bus like the ones doing the rounds in Delhi for the past few years.
Ahmedabad tackled this market when it wanted buses--as sleek and comfortable as they come--to run on its upcoming bus rapid transit corridor. After it floated a tender, the first bid left the city administrators shocked: Rs 62 lakh per bus. A careful comparison showed it had the same features or less than what Delhi bought for Rs 41 lakh a piece in 2007.
The city then re-tendered, featuring options for different types of bus and fuel. The cost dropped to Rs 26 lakh for a semi-low floor diesel bus with automatic transmission and a monochoque body, though not a full air suspension. The city engineered a solution to make the modern affordable. It found it cheaper to raise the height of the platform of the bus stations, so that people would not have to climb steps to get on the bus.
This indicates the creativity cities need, all because the bus market is warped. Each city shopping for buses finds a fresh set of rates and specifications.
Cities are still discovering what they want in their bus, and this is driving the market apart. Bus companies said this varying demand prevents them from reducing the price. They blame city managers for window shopping and ordering their own version of city buses. Economies of scale do not come into play to lower the price, they argue; they have to place orders for ancillary parts at high rates for varying bus types that different cities demand.
K K Gandhi, technical director Society of Indian Automobile Manufacturers, acknowledged this: "Different operators place orders citing different specifications, which increases the cost of the bus.
No standards for a standard bus
India has no basic standards for bus bodies. Till recently, a bus operator would buy a truck chassis from a manufacturer, and get it converted into bus at a body-making facility. The same suspension, brakes and mechanical components would go into a passenger bus as into a truck.
There are mandatory certification tests, but only for chassis, not the bus body. "For all practical purposes, only half the bus was tested," said an official of the Automotive Research Association of India (arai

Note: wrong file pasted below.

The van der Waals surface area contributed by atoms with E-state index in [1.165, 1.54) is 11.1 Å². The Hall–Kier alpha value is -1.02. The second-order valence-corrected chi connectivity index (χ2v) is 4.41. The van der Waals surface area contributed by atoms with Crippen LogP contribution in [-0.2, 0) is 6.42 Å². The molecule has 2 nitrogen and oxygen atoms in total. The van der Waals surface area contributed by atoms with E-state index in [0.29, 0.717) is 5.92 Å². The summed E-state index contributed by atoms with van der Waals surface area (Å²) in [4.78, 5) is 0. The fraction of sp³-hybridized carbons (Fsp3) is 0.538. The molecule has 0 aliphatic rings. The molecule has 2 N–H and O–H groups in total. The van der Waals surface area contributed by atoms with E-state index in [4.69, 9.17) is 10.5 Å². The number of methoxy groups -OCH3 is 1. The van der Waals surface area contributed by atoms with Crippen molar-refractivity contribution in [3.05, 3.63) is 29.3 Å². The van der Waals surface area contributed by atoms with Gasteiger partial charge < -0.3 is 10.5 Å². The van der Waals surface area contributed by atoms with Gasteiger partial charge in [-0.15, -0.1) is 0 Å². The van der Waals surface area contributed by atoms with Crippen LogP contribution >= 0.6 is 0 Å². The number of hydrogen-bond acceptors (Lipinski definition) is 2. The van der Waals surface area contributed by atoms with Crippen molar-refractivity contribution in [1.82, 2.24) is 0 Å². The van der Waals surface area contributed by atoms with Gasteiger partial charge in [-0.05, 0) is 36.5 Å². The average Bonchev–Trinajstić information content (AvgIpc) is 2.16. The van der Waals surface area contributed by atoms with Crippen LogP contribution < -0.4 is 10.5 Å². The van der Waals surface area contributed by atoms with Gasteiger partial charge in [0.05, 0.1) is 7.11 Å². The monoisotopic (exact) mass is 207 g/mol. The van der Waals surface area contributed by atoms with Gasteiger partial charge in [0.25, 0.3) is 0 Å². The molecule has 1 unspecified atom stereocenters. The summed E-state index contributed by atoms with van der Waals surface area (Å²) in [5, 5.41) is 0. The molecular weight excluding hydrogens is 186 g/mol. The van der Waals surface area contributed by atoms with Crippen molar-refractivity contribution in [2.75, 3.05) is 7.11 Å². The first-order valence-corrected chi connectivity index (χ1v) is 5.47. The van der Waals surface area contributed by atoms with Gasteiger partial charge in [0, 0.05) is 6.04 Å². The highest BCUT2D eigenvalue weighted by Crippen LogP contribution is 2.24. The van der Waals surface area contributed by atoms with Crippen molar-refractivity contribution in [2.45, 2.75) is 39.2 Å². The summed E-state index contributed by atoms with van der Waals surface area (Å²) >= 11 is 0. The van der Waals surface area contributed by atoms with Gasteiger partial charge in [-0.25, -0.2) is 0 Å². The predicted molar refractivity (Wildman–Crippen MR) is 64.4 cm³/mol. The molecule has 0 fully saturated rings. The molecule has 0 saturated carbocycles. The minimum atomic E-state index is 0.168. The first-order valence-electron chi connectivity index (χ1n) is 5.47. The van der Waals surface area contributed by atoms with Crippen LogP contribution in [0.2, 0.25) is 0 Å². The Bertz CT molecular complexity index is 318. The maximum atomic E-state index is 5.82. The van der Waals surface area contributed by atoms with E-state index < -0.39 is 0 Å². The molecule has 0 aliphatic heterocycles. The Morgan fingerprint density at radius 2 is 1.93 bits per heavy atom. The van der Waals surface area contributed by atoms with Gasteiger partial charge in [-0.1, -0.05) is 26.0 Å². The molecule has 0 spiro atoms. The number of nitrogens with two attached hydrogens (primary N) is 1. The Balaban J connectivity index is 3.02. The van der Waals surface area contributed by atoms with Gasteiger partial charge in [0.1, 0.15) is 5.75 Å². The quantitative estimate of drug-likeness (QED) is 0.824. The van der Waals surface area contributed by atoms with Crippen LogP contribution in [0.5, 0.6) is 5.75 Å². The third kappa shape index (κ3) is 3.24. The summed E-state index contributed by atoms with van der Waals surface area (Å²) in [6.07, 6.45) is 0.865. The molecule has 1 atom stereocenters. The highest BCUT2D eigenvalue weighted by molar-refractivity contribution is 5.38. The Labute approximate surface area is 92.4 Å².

This was because third-party builders, largely in the small and informal sector, made the bus bodies, explained Anand Prakash, director of road transport at the Union Ministry of Shipping, Road Transport and Highways. No standards of design or material governed the body building code. Only in September 2001 did the surface transport ministry set up a committee to develop a code of practice for bus body design and approval. "This resulted in the code called the bus body code... for standardizing and testing of bus bodies," said Prakash.
Then, in March 2007, the ministry issued a notification, which provided for bus body builders' accreditation and certification. It announced a national accredition board and four zonal boards, which are to be set up by next year, the ministry said. The accredition process would include surveys of bodymakers' facilities, safety requirements for workers, and the inspection of the bus body.
In September 2007, the Union Ministry of Urban Development queered the pitch and issued its own set of guidelines for buses running in urban areas. S K Lohia, director of urban transport at this ministry, said the draft specifications took into account minimum safety and comfort requirements for passengers. They mandate the urban bus floor's height should be no higher than 650 mm, which would mean one step above the 400 mm height of low-floor, no-step buses.
Bus makers said these codes are not enough.
Government has made state bus companies unprofitable, pricing the bus off city roads
Automakers prefer to sell cars--not buses--because they can sell to individuals, using the gimmicks of advertising, marketing and cheap loans. Buses are owned and operated by transport companies. Invariably, these companies operate in the red. This is because the cost of the bus and its service is often difficult to recover fully. It does not help that public bus companies, often driven by non-revenue concerns like hiring people they do not need, fall behind further in the race for efficient transport.